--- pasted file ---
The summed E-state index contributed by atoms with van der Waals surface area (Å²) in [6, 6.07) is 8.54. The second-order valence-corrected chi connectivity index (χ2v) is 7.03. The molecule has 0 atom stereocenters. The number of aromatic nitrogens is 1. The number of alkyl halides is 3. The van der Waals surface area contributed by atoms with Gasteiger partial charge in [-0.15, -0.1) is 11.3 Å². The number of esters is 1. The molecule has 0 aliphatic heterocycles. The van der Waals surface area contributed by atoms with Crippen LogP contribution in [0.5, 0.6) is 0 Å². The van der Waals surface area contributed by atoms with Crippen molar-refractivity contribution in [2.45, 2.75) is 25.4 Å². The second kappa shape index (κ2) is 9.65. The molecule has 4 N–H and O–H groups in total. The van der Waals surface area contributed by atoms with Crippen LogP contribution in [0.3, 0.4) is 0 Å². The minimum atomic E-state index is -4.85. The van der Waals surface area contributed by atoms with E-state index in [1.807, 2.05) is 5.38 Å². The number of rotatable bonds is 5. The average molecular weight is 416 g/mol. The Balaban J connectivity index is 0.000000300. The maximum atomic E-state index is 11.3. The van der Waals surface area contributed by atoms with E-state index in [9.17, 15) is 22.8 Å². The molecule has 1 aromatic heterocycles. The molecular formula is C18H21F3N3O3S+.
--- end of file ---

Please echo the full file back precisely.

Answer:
The summed E-state index contributed by atoms with van der Waals surface area (Å²) in [6, 6.07) is 8.54. The second-order valence-corrected chi connectivity index (χ2v) is 7.03. The molecule has 0 atom stereocenters. The number of aromatic nitrogens is 1. The number of alkyl halides is 3. The van der Waals surface area contributed by atoms with Gasteiger partial charge in [-0.15, -0.1) is 11.3 Å². The number of esters is 1. The molecule has 0 aliphatic heterocycles. The van der Waals surface area contributed by atoms with Crippen LogP contribution in [0.5, 0.6) is 0 Å². The van der Waals surface area contributed by atoms with Crippen molar-refractivity contribution in [2.45, 2.75) is 25.4 Å². The second kappa shape index (κ2) is 9.65. The molecule has 4 N–H and O–H groups in total. The van der Waals surface area contributed by atoms with Crippen LogP contribution in [0.3, 0.4) is 0 Å². The minimum atomic E-state index is -4.85. The van der Waals surface area contributed by atoms with E-state index in [1.807, 2.05) is 5.38 Å². The number of rotatable bonds is 5. The average molecular weight is 416 g/mol. The Balaban J connectivity index is 0.000000300. The maximum atomic E-state index is 11.3. The van der Waals surface area contributed by atoms with E-state index in [9.17, 15) is 22.8 Å². The molecule has 1 aromatic heterocycles. The molecular formula is C18H21F3N3O3S+.